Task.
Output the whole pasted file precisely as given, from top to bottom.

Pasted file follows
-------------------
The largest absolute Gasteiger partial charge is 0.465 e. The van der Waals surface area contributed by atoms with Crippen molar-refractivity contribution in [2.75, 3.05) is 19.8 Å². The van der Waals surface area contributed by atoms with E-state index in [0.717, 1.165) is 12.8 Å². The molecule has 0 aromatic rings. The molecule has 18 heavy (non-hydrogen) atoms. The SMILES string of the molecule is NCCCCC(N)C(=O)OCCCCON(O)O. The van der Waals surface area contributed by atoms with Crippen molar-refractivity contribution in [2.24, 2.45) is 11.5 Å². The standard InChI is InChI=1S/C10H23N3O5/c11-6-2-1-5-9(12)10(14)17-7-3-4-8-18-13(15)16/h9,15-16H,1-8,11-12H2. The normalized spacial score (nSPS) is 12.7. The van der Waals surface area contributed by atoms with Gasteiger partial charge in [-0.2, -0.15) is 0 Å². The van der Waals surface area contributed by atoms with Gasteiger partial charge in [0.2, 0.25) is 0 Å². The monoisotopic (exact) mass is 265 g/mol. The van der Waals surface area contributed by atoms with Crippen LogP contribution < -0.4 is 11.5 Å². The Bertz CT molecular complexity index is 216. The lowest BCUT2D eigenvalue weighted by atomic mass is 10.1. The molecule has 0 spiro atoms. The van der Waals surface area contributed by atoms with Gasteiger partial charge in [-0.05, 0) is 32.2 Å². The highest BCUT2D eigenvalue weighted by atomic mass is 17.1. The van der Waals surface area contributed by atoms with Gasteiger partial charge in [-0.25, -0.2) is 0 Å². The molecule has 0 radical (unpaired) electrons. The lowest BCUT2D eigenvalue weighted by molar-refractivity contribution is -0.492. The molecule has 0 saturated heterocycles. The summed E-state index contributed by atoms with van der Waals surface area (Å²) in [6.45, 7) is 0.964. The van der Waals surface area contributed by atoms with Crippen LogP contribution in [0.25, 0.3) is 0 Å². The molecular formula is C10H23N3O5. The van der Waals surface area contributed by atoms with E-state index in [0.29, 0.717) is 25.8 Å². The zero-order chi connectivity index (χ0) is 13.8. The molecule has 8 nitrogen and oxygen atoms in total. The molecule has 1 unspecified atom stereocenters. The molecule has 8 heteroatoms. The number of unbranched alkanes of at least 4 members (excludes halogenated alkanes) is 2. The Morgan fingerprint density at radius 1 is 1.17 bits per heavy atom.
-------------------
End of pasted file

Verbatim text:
The largest absolute Gasteiger partial charge is 0.465 e. The van der Waals surface area contributed by atoms with Crippen molar-refractivity contribution in [2.75, 3.05) is 19.8 Å². The van der Waals surface area contributed by atoms with E-state index in [0.717, 1.165) is 12.8 Å². The molecule has 0 aromatic rings. The molecule has 18 heavy (non-hydrogen) atoms. The SMILES string of the molecule is NCCCCC(N)C(=O)OCCCCON(O)O. The van der Waals surface area contributed by atoms with Crippen molar-refractivity contribution in [2.24, 2.45) is 11.5 Å². The standard InChI is InChI=1S/C10H23N3O5/c11-6-2-1-5-9(12)10(14)17-7-3-4-8-18-13(15)16/h9,15-16H,1-8,11-12H2. The normalized spacial score (nSPS) is 12.7. The van der Waals surface area contributed by atoms with Gasteiger partial charge in [-0.2, -0.15) is 0 Å². The van der Waals surface area contributed by atoms with Gasteiger partial charge in [0.2, 0.25) is 0 Å². The monoisotopic (exact) mass is 265 g/mol. The van der Waals surface area contributed by atoms with Crippen LogP contribution < -0.4 is 11.5 Å². The Bertz CT molecular complexity index is 216. The lowest BCUT2D eigenvalue weighted by atomic mass is 10.1. The molecule has 0 spiro atoms. The van der Waals surface area contributed by atoms with Gasteiger partial charge in [-0.05, 0) is 32.2 Å². The highest BCUT2D eigenvalue weighted by atomic mass is 17.1. The van der Waals surface area contributed by atoms with Gasteiger partial charge in [-0.25, -0.2) is 0 Å². The molecule has 0 radical (unpaired) electrons. The lowest BCUT2D eigenvalue weighted by molar-refractivity contribution is -0.492. The molecule has 0 saturated heterocycles. The summed E-state index contributed by atoms with van der Waals surface area (Å²) in [6.45, 7) is 0.964. The van der Waals surface area contributed by atoms with Crippen LogP contribution in [0.25, 0.3) is 0 Å². The molecular formula is C10H23N3O5. The van der Waals surface area contributed by atoms with E-state index in [0.29, 0.717) is 25.8 Å². The zero-order chi connectivity index (χ0) is 13.8. The molecule has 8 nitrogen and oxygen atoms in total. The molecule has 1 unspecified atom stereocenters. The molecule has 8 heteroatoms. The number of unbranched alkanes of at least 4 members (excludes halogenated alkanes) is 2. The Morgan fingerprint density at radius 1 is 1.17 bits per heavy atom.